Last week, Urban Green’s members and friends gathered for a half-day conference aimed squarely at one of the city’s most significant building challenges: How can we design, build, retrofit, and run commercial offices for a low-carbon future? Dubbed HQ2050, our 2016 conference brought together a group of leading buildings professionals to explore new strategies, barriers, and opportunities for the office of the future.
The role of the workspace in New York is critical, Pamela Campbell (COOKFOX Architects) noted at the start of the half-day conference. Commercial buildings make up roughly 15 percent of citywide floor area and account for over a quarter of our greenhouse gas emissions. And with a 12 percent decrease in citywide emissions since 2005, we still have a long way to go to meet the city’s ambitious 80 percent by 2050 target – what Campbell called a collective goal requiring a collective effort.
Sustainability is evolving to encompass myriad human health and business issues central to the office of tomorrow, a core theme in Emanuela Magnusson’s (Bloomberg L.P.) keynote address. As Magnusson put it, investment in office design has a profound impact on a company’s biggest asset: its people. So, sustainability is increasingly valued and even integral to the bottom line, in part because transparency efforts like the Michael Bloomberg-chaired Task Force on Climate-Related Financial Disclosures and the Environmental, Social and Governance (ESG) data now on Bloomberg terminals.
The afternoon of lectures and panels explored the forces shaping the 2050 office from three different perspectives. Here’s a look at the highlights:
Designing the next-gen retrofit
With existing buildings presenting the biggest hurdle in NYC, Rafael Pelli (Pelli Clarke Pelli Architects) and Emma Stanley (Vidaris) presented a test-case design to push the boundary on tenant retrofits – in this case, for none other than Urban Green. Pelli emphasized that the power of incremental change is cumulative effect, and this project showcased just how far we can already push tenant retrofit strategies for 80 x 50.
- Pelli and Stanley highlighted critical design features, including insulation over code, acrylic window inserts, air monitoring, LED installations, highly tuned controls, and a focused effort to bring down plug load.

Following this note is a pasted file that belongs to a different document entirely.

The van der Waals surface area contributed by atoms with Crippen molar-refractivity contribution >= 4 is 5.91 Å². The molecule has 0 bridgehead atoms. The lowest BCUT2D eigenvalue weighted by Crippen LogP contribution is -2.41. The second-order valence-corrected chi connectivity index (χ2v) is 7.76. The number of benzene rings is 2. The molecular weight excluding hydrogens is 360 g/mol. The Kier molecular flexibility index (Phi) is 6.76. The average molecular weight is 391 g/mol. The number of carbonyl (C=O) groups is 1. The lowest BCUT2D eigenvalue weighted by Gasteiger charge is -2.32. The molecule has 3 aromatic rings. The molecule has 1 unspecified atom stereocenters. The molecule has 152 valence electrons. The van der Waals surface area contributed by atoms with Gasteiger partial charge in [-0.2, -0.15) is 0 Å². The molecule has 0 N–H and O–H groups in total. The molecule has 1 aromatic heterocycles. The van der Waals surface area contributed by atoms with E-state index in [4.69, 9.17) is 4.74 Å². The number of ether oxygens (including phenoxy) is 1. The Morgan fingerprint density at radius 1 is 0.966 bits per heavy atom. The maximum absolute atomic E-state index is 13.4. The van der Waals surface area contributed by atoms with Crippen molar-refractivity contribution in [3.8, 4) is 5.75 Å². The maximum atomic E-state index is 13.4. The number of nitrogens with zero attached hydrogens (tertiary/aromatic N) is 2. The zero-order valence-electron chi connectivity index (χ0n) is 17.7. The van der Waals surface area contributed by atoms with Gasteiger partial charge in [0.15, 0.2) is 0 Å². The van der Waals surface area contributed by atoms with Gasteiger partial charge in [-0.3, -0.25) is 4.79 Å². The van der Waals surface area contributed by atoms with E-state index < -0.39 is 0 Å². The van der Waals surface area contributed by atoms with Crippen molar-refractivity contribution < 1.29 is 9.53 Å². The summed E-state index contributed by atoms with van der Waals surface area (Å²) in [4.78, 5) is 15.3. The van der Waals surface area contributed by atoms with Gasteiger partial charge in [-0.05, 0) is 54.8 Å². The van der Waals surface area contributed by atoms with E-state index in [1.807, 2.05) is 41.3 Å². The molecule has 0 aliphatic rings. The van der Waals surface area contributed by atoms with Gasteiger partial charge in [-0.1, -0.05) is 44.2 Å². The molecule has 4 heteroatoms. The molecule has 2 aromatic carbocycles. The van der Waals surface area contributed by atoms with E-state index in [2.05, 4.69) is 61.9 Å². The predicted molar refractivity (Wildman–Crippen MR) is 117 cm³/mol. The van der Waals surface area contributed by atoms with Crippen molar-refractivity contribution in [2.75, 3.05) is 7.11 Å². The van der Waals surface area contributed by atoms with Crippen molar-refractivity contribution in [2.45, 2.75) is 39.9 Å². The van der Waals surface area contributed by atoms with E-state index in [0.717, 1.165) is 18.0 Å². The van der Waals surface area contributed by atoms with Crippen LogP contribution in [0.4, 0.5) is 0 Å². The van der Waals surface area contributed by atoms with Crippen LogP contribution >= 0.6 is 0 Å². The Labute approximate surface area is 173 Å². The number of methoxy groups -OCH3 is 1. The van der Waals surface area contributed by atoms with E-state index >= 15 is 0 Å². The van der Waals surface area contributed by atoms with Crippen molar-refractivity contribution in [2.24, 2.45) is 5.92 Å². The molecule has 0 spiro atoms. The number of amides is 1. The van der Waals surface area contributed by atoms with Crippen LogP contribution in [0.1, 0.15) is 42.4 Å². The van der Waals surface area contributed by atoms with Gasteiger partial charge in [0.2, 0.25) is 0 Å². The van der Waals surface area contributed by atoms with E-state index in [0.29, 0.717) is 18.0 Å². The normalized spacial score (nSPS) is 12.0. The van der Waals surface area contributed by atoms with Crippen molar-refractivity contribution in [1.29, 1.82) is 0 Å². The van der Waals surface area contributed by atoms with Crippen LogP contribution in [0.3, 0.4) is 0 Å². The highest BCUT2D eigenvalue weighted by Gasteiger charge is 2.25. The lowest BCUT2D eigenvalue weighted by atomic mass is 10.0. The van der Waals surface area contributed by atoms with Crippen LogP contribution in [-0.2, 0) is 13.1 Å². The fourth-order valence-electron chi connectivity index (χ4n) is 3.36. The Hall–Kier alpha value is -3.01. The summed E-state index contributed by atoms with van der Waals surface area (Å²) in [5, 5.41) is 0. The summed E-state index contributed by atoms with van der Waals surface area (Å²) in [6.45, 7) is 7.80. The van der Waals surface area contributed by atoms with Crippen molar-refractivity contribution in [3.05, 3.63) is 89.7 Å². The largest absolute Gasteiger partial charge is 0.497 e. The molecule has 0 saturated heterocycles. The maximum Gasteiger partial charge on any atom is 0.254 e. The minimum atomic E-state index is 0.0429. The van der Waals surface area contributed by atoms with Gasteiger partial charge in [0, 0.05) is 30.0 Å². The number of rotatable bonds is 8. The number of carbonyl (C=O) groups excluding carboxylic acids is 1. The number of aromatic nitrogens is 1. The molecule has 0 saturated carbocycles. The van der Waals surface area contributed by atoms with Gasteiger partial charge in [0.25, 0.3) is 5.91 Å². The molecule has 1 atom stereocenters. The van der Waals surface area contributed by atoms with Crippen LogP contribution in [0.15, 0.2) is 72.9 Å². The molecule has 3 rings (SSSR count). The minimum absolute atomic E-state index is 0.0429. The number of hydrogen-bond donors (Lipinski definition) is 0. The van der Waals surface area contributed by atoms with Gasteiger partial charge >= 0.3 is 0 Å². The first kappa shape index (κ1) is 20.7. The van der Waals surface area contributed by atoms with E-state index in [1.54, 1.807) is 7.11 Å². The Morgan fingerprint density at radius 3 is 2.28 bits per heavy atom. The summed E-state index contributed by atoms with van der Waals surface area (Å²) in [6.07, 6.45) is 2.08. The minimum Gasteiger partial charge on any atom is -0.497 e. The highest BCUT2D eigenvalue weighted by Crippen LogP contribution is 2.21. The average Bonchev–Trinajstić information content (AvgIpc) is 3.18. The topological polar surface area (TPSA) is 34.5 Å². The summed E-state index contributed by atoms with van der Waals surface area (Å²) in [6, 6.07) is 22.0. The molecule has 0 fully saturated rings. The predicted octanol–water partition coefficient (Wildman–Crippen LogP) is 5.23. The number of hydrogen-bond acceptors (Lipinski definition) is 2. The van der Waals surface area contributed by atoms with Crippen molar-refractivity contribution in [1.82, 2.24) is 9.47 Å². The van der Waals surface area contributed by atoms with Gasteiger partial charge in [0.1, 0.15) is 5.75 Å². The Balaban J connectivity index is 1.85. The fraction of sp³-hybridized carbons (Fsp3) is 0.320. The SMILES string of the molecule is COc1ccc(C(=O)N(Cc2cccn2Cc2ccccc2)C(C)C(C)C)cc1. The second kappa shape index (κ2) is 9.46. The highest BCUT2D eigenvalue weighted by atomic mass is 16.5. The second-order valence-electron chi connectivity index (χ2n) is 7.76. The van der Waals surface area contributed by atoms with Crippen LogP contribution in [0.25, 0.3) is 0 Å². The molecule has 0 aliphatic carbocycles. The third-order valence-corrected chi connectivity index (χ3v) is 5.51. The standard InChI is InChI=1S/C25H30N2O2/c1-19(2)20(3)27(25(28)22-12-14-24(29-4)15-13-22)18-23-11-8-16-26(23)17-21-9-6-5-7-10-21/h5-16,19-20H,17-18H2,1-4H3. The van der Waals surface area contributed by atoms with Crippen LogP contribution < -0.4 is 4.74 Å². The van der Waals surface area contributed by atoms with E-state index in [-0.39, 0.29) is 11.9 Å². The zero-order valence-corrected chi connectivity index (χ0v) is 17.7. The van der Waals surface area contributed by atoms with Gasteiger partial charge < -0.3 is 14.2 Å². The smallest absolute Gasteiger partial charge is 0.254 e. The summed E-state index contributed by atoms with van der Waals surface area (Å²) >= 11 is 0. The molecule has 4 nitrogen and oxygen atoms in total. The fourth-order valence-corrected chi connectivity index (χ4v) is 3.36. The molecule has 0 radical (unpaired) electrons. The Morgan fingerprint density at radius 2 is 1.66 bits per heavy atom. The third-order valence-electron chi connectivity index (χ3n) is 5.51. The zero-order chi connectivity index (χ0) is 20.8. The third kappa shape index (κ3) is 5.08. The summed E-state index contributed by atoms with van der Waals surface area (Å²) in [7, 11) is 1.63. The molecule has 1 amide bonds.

- The result: the team cut energy use in half, with innovative tenant engagement strategies to tackle envelope improvements and plug load.
Aligning owners, tenants and managers
Achieving HQ2050 will require a concerted effort from landlords and tenants, with the latter often representing as much as 60 percent of energy use in a typical commercial office building. The day’s first panel addressed the challenge of aligning these players, with frontline experience from Dan Egan (Vornado), Jonathan Flaherty (Tishman Speyer), Emily Kildow (Taconic Management), and Dana Schneider (JLL).
- The lease process is critical, the panelists agreed, as the timeline is tight and, once settled, leases are rarely changed even on renewal.
- While demand response can be a tenant’s friend, submetering can help or hinder based on how it’s implemented.
- Dive into the group’s discussion of submetering, incentives, and other strategies for aligning owners, tenants, and managers in our in-depth recap of the panel here.
Bringing the client into the fold
How do we achieve client buy-in for the sustainable office? Zachary Edelson (The Architect’s Newspaper) moderated the final panel discussion of the day tackling this question with Michael Kocher (Behnisch Architekten), Michael Szabo (Diamond Schmitt), and Jan Willemse (ZGF).
The three architects emphasized the design team’s role in educating clients and re-calibrating expectations:
- showing performance relative to peers,
- framing the value of sustainability in terms that are culturally resonant for the client, or
- taking an illustrative approach that shows clients how sustainability concerns are addressed.
John Gilbert (Rudin) capped off the conference by heralding the advent of more-intelligent building management systems to leverage a wealth of data toward energy and cost savings. Gilbert alluded to 55 Broad Street – Urban Green’s new home – as the “grandfather of smart buildings,” an ideal base as we continue to engage the Urban Green community in making HQ2050 a reality in the years ahead.
Special thanks to all our speakers and moderators, to M.C. Julie Nelson (BKSK Architects), and to Bloomberg L.P. for graciously hosting the half-day event at its LEED Gold New York headquarters.